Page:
Painting white isn’t easy, especially if you start from a black or dark basecoat. White pigments are rather weak and often have a tendency to dry chalky or uneven, so you usually need a lot of thin coats for perfect coverage. And by a lot, I mean a lot. However, over the years I tried several white paints from almost all manufacturers out there, and also several approaches to painting white. Here is what I learned: My three must-have paints to make painting white easier.
Here are my favourite three white paints. They make a great triad for basecoating, shading, and highlighting:
1. Corax White spray & base paint from Games Workshop
Corax White is actually not a pure white but a very very light grey. It’s available as a spray paint but was also released as a base paint a while ago. I like that it appears almost white, but you are still able to add some depth with a highlight of pure white. The spray paint works well as a primer, just remember to apply two or three thin coats instead of a single thick coat that might clog up the details. Now, the consistency of base paint Corax White can be slightly hit or miss as pigments and medium separate easily, so heavy shaking and an occasional stirring with a cocktail stick is needed before use. However, it makes up for it with its astounding opacity and smoothness. It covers perfectly in two to three slightly thinned coats over pure black, in one to two coats over lighter colours. I love to use it as a base colour for painting white, and also as an undercoat for lighter colours such as bone or yellow. I also use it as a base colour for applying Contrast paints, because when you make a mistake over any areas primed with Corax White spray paint, a single coat of Corax White base paint is often enough to cover any paint spills, unlike say Wraithbone base paint, for which I often need three or four thin coats to cover up because the opacity is much lower (and it also dries chalky when applied too thickly).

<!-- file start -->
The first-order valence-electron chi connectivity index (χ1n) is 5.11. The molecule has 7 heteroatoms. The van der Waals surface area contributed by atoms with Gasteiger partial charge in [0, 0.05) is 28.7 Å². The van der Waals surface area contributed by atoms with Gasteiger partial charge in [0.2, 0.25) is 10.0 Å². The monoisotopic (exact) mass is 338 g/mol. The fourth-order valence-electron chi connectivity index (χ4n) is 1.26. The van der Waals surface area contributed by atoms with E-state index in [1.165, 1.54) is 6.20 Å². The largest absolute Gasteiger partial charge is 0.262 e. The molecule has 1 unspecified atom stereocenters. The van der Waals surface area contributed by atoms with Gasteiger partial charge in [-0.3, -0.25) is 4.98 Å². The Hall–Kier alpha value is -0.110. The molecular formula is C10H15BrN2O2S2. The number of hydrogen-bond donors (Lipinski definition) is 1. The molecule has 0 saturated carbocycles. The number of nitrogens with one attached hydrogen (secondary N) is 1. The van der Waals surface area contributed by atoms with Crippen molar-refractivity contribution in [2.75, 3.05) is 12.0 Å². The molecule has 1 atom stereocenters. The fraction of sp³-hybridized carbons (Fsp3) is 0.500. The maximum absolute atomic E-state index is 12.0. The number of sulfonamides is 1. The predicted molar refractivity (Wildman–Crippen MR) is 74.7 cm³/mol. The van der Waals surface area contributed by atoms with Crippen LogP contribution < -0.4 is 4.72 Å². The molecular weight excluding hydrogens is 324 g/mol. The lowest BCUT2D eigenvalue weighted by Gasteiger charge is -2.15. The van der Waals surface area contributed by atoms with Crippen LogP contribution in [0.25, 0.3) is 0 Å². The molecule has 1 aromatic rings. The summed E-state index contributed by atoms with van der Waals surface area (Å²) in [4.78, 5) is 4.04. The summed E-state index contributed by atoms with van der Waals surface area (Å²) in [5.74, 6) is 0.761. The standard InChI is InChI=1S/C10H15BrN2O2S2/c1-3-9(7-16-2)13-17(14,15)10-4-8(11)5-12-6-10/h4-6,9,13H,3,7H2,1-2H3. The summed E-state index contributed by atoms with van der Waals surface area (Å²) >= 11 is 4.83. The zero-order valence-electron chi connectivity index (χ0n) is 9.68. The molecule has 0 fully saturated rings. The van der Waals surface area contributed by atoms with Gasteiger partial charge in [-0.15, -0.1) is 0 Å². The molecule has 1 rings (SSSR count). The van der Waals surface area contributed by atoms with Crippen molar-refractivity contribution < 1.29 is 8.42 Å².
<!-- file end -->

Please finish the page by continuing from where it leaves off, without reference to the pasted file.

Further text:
2. Apothecary White from Games Workshop
This Contrast paint is a very unique light grey wash with a blue-greyish hue. It’s great for shading Corax White or pure white, the finish is pretty smooth so you can even apply it over flat armour panels without too much pooling. Once dry, you can easily highlight with Corax White and pure white to add some contrast for a fantastic white/off-white with a lot of depth.
3. White from Vallejo Model Color
Over the years I’ve tested the pigment strength of several pure white paints. Skull White and White Scar were lousy, Vallejo Game Color White didn’t impress me either. Matt White from The Army Painter’s Warpaints range and Morrow White from Privateer Press were better, and applied more smoothly, but in the end, the white of Vallejo’s Model Color range became my favourite. The pigment strength is the best out of the whites I’ve tried so far, like most Model Color paints the consistency is a bit on the thicker side, but for drybrushing, that’s actually a plus, and with a wet palette or a drop of water you can thin it easily without losing much opacity. The smoothness is also decent.
Hope you enjoyed this ToP Tips post and found some helpful advice on how to expand your paint collection. Leave a comment or reaction below, and if you got any ideas for what topics you would like to see in future ToP tips, drop them in the comments section below!
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